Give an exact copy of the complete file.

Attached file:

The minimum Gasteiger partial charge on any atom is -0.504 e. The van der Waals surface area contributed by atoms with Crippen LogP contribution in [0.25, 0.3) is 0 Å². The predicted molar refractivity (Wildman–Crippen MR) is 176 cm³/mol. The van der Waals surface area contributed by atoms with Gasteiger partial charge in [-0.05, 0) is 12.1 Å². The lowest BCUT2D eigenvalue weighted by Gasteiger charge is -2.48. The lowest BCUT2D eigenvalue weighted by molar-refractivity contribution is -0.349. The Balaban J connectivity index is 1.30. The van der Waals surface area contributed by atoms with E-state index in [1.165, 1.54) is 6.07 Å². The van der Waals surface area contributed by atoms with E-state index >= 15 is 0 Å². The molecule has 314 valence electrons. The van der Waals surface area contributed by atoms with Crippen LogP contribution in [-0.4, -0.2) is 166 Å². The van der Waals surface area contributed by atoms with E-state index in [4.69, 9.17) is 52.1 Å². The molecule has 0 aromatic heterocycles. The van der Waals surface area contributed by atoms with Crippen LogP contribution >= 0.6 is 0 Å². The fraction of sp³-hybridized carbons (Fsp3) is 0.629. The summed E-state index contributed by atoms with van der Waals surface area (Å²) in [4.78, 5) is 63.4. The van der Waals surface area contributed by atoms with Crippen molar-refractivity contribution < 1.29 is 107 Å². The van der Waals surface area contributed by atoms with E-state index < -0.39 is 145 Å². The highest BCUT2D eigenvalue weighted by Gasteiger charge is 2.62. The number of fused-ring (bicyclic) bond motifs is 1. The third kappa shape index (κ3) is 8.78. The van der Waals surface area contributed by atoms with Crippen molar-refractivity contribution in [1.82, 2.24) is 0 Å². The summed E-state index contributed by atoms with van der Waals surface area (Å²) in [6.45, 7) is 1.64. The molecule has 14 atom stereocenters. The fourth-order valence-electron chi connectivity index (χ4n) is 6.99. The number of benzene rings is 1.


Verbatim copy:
The minimum Gasteiger partial charge on any atom is -0.504 e. The van der Waals surface area contributed by atoms with Crippen LogP contribution in [0.25, 0.3) is 0 Å². The predicted molar refractivity (Wildman–Crippen MR) is 176 cm³/mol. The van der Waals surface area contributed by atoms with Gasteiger partial charge in [-0.05, 0) is 12.1 Å². The lowest BCUT2D eigenvalue weighted by Gasteiger charge is -2.48. The lowest BCUT2D eigenvalue weighted by molar-refractivity contribution is -0.349. The Balaban J connectivity index is 1.30. The van der Waals surface area contributed by atoms with E-state index in [1.165, 1.54) is 6.07 Å². The van der Waals surface area contributed by atoms with E-state index >= 15 is 0 Å². The molecule has 314 valence electrons. The van der Waals surface area contributed by atoms with Crippen LogP contribution in [-0.4, -0.2) is 166 Å². The van der Waals surface area contributed by atoms with E-state index in [4.69, 9.17) is 52.1 Å². The molecule has 0 aromatic heterocycles. The van der Waals surface area contributed by atoms with Crippen LogP contribution >= 0.6 is 0 Å². The fraction of sp³-hybridized carbons (Fsp3) is 0.629. The summed E-state index contributed by atoms with van der Waals surface area (Å²) in [4.78, 5) is 63.4. The van der Waals surface area contributed by atoms with Crippen molar-refractivity contribution < 1.29 is 107 Å². The van der Waals surface area contributed by atoms with E-state index < -0.39 is 145 Å². The highest BCUT2D eigenvalue weighted by Gasteiger charge is 2.62. The number of fused-ring (bicyclic) bond motifs is 1. The third kappa shape index (κ3) is 8.78. The van der Waals surface area contributed by atoms with Crippen molar-refractivity contribution in [1.82, 2.24) is 0 Å². The summed E-state index contributed by atoms with van der Waals surface area (Å²) in [6.45, 7) is 1.64. The molecule has 14 atom stereocenters. The fourth-order valence-electron chi connectivity index (χ4n) is 6.99. The number of benzene rings is 1.